George and Mike are cocky about their sexual exploits until Ali arrives.
“I’m a f__ machine!” sings George, dancing around a group of the island’s renowned “beach boys” who are relaxing on a bench near the harbour in Stonetown.
“There is no one here with AIDS, and I get tested every month,” says Mike, bragging wide-eyed that he sleeps with three female tourists a month.
Then 48-year-old Ali puts them in their place.
Short and haggard, his skeletal torso leaving lumpy angles in his T-shirt, Ali is a veteran beach boy who shoots heroin and, like the rest of the enigmatic group of men who linger near tourist haunts, says he makes money sleeping with or dating Western women.
But while Ali is open that he’s dying of AIDS, which he got in 2000 through unprotected sex, many of the beach boys around him refuse to get tested for fear of social persecution, he says angrily.
Instead, it appears many of them have turned to the relatively new and still misunderstood condom to pretend HIV/AIDS can’t reach them — despite the fact that some in their ranks also share needles to shoot drugs.
So, while condoms have finally arrived on an island that once shunned them, a lack of education and a tendency to disengage problems that challenge Muslim beliefs could be burying the threat of the disease under a convenient layer of latex.
Fear of knowledge is understandable here.
Beach boys who die of AIDS in Zanzibar are often buried without ceremony and their wives won’t even attend if there is a funeral, says Ali.
As a result, the beach boys prefer to remain in the dark despite the potential their lifestyles create to spread a killer disease.
Disconnection has long been the Zanzibar way to stomach the influx of liberal ideas tourists bring toward sex and drugs on an island that is somehow both an Islamic version of utopia and a hedonist paradise.
“There’s this whole illusion here that nobody’s having sex,” says Kate Spence, a Canadian NGO worker in Stonetown.
“Everybody knows it’s happening, but it’s not talked about.”
But this preference to disengage uncomfortable realities creates problems.
Just five years ago it meant beach boys and anyone else interested in casual sex in Zanzibar couldn’t buy a condom to protect themselves.
Now that condoms have arrived, the newest roadblocks preventing high-risk Zanzibaris from living safer are needles and education.
Needles are impossible to get from pharmacies if you’re a drug user, says Ali.
As a result, most share them.
A 2006 report for the International Aids Conference in Toronto underlined the dangers this creates.
It found nearly 40 per cent of those using drugs in Zanzibar inject them with needles.
And 46 per cent of those people share them.
Thirty per cent of needle users had HIV or AIDS; 22 per cent had hepatitis C and 17 per cent had syphilis.
The numbers are far higher than the government’s official 0.8 per cent HIV/AIDS infection rate and show the potential for an epidemic if something isn’t done.
Education is the other worry.
Many Zanzibaris — who currently aren’t receiving much sex-ed in school — believe condoms can give you skin cancer, or are only 25 per cent effective or only protect against pregnancy, says Spence.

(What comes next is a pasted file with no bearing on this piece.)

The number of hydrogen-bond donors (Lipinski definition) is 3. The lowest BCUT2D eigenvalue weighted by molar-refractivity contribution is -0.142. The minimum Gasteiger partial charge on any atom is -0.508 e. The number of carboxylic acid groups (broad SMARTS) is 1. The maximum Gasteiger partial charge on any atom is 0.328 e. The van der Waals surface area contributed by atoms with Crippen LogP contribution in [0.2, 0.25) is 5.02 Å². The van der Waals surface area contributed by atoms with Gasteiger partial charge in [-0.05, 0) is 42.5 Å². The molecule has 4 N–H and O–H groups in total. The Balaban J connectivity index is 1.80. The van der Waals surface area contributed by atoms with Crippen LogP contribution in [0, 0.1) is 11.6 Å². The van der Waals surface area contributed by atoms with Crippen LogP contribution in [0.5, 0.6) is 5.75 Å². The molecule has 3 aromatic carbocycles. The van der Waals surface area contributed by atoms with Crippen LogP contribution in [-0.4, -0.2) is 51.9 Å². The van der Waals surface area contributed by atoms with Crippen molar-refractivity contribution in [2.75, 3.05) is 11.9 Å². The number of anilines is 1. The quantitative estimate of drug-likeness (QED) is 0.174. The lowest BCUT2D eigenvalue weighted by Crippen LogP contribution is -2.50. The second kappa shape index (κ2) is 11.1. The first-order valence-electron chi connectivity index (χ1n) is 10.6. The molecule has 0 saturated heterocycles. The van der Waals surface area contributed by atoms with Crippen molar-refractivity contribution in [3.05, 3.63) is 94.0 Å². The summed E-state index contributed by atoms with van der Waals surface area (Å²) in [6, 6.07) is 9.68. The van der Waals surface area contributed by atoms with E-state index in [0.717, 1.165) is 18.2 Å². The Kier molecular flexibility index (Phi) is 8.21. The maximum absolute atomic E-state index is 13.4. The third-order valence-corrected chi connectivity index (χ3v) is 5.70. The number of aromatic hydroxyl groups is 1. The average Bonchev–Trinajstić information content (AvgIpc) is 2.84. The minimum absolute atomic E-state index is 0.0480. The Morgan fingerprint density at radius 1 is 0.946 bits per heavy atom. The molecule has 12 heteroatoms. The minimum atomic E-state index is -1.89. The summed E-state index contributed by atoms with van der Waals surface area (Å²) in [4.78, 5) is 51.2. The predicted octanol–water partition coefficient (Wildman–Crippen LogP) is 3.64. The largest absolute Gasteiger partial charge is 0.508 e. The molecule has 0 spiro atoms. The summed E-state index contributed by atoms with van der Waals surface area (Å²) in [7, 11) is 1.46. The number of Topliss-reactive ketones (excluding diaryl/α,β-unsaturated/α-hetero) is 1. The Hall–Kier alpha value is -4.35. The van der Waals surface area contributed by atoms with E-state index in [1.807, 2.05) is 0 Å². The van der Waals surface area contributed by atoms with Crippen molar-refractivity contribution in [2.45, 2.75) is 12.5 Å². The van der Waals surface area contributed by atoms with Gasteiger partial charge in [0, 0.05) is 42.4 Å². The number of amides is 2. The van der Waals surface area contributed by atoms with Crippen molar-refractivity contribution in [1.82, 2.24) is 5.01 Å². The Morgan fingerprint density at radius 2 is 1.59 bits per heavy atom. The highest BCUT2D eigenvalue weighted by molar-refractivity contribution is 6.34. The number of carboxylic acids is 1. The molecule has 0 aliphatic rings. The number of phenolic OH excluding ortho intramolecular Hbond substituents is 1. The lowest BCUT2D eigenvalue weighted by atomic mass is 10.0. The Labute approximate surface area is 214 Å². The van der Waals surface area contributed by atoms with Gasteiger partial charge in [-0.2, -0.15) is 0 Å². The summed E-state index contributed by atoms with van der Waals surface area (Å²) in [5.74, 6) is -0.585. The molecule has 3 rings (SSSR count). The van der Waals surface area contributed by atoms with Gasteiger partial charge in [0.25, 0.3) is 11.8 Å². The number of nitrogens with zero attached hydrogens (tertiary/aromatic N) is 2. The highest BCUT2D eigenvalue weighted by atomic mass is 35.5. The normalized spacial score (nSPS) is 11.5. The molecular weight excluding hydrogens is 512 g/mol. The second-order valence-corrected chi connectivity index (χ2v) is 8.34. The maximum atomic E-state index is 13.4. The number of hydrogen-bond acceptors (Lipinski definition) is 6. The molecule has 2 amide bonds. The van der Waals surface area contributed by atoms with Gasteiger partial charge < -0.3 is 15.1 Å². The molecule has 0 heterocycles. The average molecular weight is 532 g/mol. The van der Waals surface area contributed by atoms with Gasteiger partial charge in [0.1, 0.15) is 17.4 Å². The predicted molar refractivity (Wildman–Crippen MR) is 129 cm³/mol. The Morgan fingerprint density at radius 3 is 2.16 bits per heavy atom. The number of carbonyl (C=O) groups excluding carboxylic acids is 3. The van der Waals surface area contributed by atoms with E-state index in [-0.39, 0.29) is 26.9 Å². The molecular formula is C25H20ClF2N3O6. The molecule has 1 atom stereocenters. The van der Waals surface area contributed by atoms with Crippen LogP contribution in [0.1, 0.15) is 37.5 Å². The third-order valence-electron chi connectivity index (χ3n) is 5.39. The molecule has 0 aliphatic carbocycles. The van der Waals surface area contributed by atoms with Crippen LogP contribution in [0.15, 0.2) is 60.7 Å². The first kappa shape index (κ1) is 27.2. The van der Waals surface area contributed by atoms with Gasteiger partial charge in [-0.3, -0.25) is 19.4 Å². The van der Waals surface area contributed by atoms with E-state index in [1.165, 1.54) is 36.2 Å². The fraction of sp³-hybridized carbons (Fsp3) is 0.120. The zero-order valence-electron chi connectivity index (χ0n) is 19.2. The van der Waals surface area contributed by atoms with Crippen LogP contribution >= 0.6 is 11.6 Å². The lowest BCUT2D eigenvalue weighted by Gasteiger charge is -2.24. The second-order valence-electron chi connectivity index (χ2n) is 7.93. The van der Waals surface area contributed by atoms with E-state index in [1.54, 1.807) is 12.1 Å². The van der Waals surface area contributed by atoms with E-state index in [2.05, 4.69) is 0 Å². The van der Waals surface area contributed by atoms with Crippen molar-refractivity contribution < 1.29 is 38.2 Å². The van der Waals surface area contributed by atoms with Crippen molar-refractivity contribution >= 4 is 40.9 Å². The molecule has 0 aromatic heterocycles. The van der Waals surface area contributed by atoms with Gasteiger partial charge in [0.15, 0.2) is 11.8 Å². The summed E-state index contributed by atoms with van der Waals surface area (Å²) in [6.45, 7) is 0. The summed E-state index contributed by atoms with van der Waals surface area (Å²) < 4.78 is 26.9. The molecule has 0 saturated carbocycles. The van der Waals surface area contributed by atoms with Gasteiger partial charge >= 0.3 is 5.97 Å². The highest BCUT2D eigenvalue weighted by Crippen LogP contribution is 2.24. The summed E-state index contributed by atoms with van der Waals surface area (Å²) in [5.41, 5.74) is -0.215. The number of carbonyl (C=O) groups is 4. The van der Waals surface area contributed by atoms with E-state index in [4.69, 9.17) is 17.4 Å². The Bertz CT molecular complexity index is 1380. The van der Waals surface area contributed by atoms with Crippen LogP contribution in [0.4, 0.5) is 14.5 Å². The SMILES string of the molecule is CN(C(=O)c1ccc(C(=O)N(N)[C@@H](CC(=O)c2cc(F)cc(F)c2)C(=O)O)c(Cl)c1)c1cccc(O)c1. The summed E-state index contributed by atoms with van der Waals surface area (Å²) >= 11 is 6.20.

Education by doctors on AIDS currently goes something like, “don’t get it,” she says.
And, for all the newfound reliance on condoms to save the day, their availability is still less than obvious.
A quick survey of pharmacies in Stonetown found none on the shelves, though beach boys say you can find them for $2 a box.
Finding condoms in the past was an issue but isn’t now, says Nuru Mbarouk, a co-ordinator with the Zanzibar AIDS Commission.
I tell her I searched for them and couldn’t find any at several pharmacies — a potentially worrying situation on an island where Western tourists come to sleep with each other and the locals.
Tourists bring their own condoms, while locals buy them in the stores, she says, conceding her biggest worry remains the local youth.
To prove her point, though, her assistant, Seilman, takes me on a walk to find a Zanzibar rubber.
“Over here,” he says, pointing at a hidden store with a cellphone sign above it.
Inside, two men sit reclined on their sides — the true island posture — behind glass display cases filled with vitamins and bandages. Seilman motions for me to stay back and approaches one of them.
He speaks so softly I can’t hear him from two feet behind.
The pharmacist motions to one corner of the display case, where three Roughriders and two Salama condom packs sit.
But it feels as if we’ve just price shopped a Kalashnikov, not a condom. I can’t imagine doing this as a Muslim local.
The situation at beach resorts — where much of the casual sex actually happens during drunken parties — is far worse, says Spence’s co-worker Jess Loziuk.
The two were eating lunch in Nungwi, Zanzibar’s most popular resort town, when their waiter approached after realizing they worked for an NGO.
He begged for two boxes of condoms, as did the bar’s European owner and the bartender, she says.
In the end, the only way people will protect themselves isn’t latex, it’s knowledge, says Spence, who is hopeful of a new push to bring sex education to schools.
Ali agrees. “They (beach boys) trust the condom is working, you know? But they don’t know, sometimes maybe the condom is cutting, maybe they get a scratch.”
Tim Querengesser is a former Yukon News reporter now writing in Kenya.